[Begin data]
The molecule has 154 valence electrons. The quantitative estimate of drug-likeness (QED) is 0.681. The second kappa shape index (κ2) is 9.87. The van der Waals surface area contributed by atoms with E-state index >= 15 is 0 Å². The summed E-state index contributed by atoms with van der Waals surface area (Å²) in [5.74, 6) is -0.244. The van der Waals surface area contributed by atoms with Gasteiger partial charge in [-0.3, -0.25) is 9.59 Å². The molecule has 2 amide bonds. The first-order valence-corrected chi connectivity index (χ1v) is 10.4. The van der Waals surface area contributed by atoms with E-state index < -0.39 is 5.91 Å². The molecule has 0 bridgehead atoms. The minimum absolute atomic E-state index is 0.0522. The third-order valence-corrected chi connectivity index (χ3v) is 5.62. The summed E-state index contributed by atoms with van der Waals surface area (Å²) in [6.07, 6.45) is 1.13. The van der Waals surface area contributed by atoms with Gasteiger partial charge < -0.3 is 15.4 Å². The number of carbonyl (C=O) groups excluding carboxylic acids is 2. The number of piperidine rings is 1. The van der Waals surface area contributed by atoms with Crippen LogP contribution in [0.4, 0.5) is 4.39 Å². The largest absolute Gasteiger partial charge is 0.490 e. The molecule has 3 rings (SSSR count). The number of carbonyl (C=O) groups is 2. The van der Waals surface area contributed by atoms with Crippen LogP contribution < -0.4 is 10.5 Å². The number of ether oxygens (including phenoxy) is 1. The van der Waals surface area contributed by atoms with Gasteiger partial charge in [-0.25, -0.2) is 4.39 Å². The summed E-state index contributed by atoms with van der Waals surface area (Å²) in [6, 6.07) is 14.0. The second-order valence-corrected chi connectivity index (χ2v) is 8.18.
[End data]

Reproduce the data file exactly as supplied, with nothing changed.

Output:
The molecule has 154 valence electrons. The quantitative estimate of drug-likeness (QED) is 0.681. The second kappa shape index (κ2) is 9.87. The van der Waals surface area contributed by atoms with E-state index >= 15 is 0 Å². The summed E-state index contributed by atoms with van der Waals surface area (Å²) in [5.74, 6) is -0.244. The van der Waals surface area contributed by atoms with Gasteiger partial charge in [-0.3, -0.25) is 9.59 Å². The molecule has 2 amide bonds. The first-order valence-corrected chi connectivity index (χ1v) is 10.4. The van der Waals surface area contributed by atoms with E-state index < -0.39 is 5.91 Å². The molecule has 0 bridgehead atoms. The minimum absolute atomic E-state index is 0.0522. The third-order valence-corrected chi connectivity index (χ3v) is 5.62. The summed E-state index contributed by atoms with van der Waals surface area (Å²) in [6.07, 6.45) is 1.13. The van der Waals surface area contributed by atoms with Gasteiger partial charge < -0.3 is 15.4 Å². The number of carbonyl (C=O) groups excluding carboxylic acids is 2. The number of piperidine rings is 1. The van der Waals surface area contributed by atoms with Crippen LogP contribution in [0.4, 0.5) is 4.39 Å². The largest absolute Gasteiger partial charge is 0.490 e. The molecule has 3 rings (SSSR count). The number of carbonyl (C=O) groups is 2. The van der Waals surface area contributed by atoms with Crippen LogP contribution < -0.4 is 10.5 Å². The number of ether oxygens (including phenoxy) is 1. The van der Waals surface area contributed by atoms with Gasteiger partial charge in [-0.25, -0.2) is 4.39 Å². The summed E-state index contributed by atoms with van der Waals surface area (Å²) in [6, 6.07) is 14.0. The second-order valence-corrected chi connectivity index (χ2v) is 8.18.